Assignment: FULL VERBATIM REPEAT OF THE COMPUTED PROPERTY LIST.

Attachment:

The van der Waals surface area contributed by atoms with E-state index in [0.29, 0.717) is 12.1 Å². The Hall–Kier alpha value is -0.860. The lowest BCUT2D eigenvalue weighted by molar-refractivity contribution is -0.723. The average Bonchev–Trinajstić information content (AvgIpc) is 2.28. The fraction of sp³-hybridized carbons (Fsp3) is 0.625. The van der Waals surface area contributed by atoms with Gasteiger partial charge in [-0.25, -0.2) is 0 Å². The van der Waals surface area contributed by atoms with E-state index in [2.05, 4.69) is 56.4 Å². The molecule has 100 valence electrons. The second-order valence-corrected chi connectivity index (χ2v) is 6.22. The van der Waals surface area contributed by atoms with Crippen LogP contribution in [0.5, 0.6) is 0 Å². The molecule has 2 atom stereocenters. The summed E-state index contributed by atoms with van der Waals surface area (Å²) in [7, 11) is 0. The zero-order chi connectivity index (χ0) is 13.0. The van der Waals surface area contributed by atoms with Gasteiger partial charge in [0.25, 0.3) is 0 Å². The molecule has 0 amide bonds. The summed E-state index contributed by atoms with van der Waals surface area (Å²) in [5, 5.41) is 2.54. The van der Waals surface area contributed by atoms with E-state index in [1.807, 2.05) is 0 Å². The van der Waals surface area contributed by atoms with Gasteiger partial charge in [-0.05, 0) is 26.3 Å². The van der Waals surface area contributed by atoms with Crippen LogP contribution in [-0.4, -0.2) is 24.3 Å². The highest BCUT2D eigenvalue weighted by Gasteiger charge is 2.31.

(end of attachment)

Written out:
The van der Waals surface area contributed by atoms with E-state index in [0.29, 0.717) is 12.1 Å². The Hall–Kier alpha value is -0.860. The lowest BCUT2D eigenvalue weighted by molar-refractivity contribution is -0.723. The average Bonchev–Trinajstić information content (AvgIpc) is 2.28. The fraction of sp³-hybridized carbons (Fsp3) is 0.625. The van der Waals surface area contributed by atoms with Gasteiger partial charge in [-0.25, -0.2) is 0 Å². The van der Waals surface area contributed by atoms with E-state index in [2.05, 4.69) is 56.4 Å². The molecule has 100 valence electrons. The second-order valence-corrected chi connectivity index (χ2v) is 6.22. The van der Waals surface area contributed by atoms with Crippen LogP contribution in [0.5, 0.6) is 0 Å². The molecule has 2 atom stereocenters. The summed E-state index contributed by atoms with van der Waals surface area (Å²) in [7, 11) is 0. The zero-order chi connectivity index (χ0) is 13.0. The van der Waals surface area contributed by atoms with Gasteiger partial charge in [0.25, 0.3) is 0 Å². The molecule has 0 amide bonds. The summed E-state index contributed by atoms with van der Waals surface area (Å²) in [5, 5.41) is 2.54. The van der Waals surface area contributed by atoms with E-state index in [1.807, 2.05) is 0 Å². The van der Waals surface area contributed by atoms with Gasteiger partial charge in [-0.05, 0) is 26.3 Å². The van der Waals surface area contributed by atoms with Crippen LogP contribution in [-0.4, -0.2) is 24.3 Å². The highest BCUT2D eigenvalue weighted by Gasteiger charge is 2.31.